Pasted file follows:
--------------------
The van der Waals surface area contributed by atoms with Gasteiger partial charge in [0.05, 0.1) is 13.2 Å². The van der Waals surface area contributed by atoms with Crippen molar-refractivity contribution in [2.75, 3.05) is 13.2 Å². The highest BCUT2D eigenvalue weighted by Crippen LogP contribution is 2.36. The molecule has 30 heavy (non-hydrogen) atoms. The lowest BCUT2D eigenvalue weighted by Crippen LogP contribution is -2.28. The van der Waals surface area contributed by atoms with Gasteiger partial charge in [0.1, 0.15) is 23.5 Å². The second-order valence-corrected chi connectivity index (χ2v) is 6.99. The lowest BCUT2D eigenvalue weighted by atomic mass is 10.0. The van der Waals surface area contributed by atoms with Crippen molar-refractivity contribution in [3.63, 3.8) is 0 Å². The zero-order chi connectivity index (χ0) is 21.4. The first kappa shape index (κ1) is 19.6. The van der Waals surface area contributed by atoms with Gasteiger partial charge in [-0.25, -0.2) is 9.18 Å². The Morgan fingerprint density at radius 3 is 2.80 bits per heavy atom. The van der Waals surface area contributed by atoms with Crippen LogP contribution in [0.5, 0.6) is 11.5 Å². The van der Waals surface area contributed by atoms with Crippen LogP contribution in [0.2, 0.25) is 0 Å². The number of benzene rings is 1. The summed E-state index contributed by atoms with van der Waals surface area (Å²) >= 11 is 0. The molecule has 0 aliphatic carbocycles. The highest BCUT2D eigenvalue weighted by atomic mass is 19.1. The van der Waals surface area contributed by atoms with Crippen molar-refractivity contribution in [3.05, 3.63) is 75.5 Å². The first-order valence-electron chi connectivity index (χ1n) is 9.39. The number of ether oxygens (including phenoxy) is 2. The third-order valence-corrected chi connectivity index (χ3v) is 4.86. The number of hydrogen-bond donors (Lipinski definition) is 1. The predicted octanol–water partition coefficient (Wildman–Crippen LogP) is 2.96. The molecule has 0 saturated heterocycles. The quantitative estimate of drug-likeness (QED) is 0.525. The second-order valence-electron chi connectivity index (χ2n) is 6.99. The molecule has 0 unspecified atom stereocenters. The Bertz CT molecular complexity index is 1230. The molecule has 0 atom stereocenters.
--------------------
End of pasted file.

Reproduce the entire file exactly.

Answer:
The van der Waals surface area contributed by atoms with Gasteiger partial charge in [0.05, 0.1) is 13.2 Å². The van der Waals surface area contributed by atoms with Crippen molar-refractivity contribution in [2.75, 3.05) is 13.2 Å². The highest BCUT2D eigenvalue weighted by Crippen LogP contribution is 2.36. The molecule has 30 heavy (non-hydrogen) atoms. The lowest BCUT2D eigenvalue weighted by Crippen LogP contribution is -2.28. The van der Waals surface area contributed by atoms with Gasteiger partial charge in [0.1, 0.15) is 23.5 Å². The second-order valence-corrected chi connectivity index (χ2v) is 6.99. The lowest BCUT2D eigenvalue weighted by atomic mass is 10.0. The van der Waals surface area contributed by atoms with Crippen molar-refractivity contribution in [3.63, 3.8) is 0 Å². The zero-order chi connectivity index (χ0) is 21.4. The first kappa shape index (κ1) is 19.6. The van der Waals surface area contributed by atoms with Gasteiger partial charge in [-0.25, -0.2) is 9.18 Å². The Morgan fingerprint density at radius 3 is 2.80 bits per heavy atom. The van der Waals surface area contributed by atoms with Crippen LogP contribution in [0.5, 0.6) is 11.5 Å². The van der Waals surface area contributed by atoms with Crippen LogP contribution in [0.2, 0.25) is 0 Å². The number of benzene rings is 1. The summed E-state index contributed by atoms with van der Waals surface area (Å²) >= 11 is 0. The molecule has 0 aliphatic carbocycles. The highest BCUT2D eigenvalue weighted by atomic mass is 19.1. The van der Waals surface area contributed by atoms with Crippen molar-refractivity contribution in [3.05, 3.63) is 75.5 Å². The first-order valence-electron chi connectivity index (χ1n) is 9.39. The number of ether oxygens (including phenoxy) is 2. The third-order valence-corrected chi connectivity index (χ3v) is 4.86. The number of hydrogen-bond donors (Lipinski definition) is 1. The predicted octanol–water partition coefficient (Wildman–Crippen LogP) is 2.96. The molecule has 0 saturated heterocycles. The quantitative estimate of drug-likeness (QED) is 0.525. The second-order valence-electron chi connectivity index (χ2n) is 6.99. The molecule has 0 unspecified atom stereocenters. The Bertz CT molecular complexity index is 1230. The molecule has 0 atom stereocenters.